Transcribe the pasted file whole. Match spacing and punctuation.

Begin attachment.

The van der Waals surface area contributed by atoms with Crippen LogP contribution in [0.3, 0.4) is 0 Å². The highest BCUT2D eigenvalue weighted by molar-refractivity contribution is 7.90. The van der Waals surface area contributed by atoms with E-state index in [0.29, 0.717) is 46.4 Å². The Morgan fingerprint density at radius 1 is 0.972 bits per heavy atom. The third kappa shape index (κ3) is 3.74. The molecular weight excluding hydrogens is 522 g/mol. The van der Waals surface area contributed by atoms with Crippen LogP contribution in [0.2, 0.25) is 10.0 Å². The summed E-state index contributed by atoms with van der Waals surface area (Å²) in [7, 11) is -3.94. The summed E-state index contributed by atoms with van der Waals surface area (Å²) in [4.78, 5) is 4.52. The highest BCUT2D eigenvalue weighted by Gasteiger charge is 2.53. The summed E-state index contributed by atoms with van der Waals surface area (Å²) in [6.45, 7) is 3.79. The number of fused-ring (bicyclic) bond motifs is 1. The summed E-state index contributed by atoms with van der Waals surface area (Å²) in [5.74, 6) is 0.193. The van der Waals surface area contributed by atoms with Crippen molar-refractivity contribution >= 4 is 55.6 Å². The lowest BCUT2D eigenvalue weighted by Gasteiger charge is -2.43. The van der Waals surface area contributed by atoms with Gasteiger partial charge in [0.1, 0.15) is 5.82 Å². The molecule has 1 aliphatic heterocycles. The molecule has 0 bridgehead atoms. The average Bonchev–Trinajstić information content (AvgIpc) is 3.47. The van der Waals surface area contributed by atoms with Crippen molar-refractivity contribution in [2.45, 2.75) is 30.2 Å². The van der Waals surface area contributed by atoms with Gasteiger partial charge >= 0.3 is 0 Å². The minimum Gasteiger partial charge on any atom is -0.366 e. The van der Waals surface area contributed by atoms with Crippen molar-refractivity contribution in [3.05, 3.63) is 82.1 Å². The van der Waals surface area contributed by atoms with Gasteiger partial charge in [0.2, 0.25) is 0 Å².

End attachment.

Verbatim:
The van der Waals surface area contributed by atoms with Crippen LogP contribution in [0.3, 0.4) is 0 Å². The highest BCUT2D eigenvalue weighted by molar-refractivity contribution is 7.90. The van der Waals surface area contributed by atoms with E-state index in [0.29, 0.717) is 46.4 Å². The Morgan fingerprint density at radius 1 is 0.972 bits per heavy atom. The third kappa shape index (κ3) is 3.74. The molecular weight excluding hydrogens is 522 g/mol. The van der Waals surface area contributed by atoms with Crippen LogP contribution in [0.2, 0.25) is 10.0 Å². The summed E-state index contributed by atoms with van der Waals surface area (Å²) in [7, 11) is -3.94. The summed E-state index contributed by atoms with van der Waals surface area (Å²) in [4.78, 5) is 4.52. The highest BCUT2D eigenvalue weighted by Gasteiger charge is 2.53. The summed E-state index contributed by atoms with van der Waals surface area (Å²) in [6.45, 7) is 3.79. The number of fused-ring (bicyclic) bond motifs is 1. The summed E-state index contributed by atoms with van der Waals surface area (Å²) in [5.74, 6) is 0.193. The van der Waals surface area contributed by atoms with Crippen molar-refractivity contribution >= 4 is 55.6 Å². The lowest BCUT2D eigenvalue weighted by Gasteiger charge is -2.43. The van der Waals surface area contributed by atoms with Gasteiger partial charge in [0.1, 0.15) is 5.82 Å². The molecule has 1 aliphatic heterocycles. The molecule has 0 bridgehead atoms. The average Bonchev–Trinajstić information content (AvgIpc) is 3.47. The van der Waals surface area contributed by atoms with Crippen molar-refractivity contribution in [2.45, 2.75) is 30.2 Å². The van der Waals surface area contributed by atoms with Gasteiger partial charge >= 0.3 is 0 Å². The minimum Gasteiger partial charge on any atom is -0.366 e. The van der Waals surface area contributed by atoms with Crippen molar-refractivity contribution in [3.05, 3.63) is 82.1 Å². The van der Waals surface area contributed by atoms with Gasteiger partial charge in [0.2, 0.25) is 0 Å².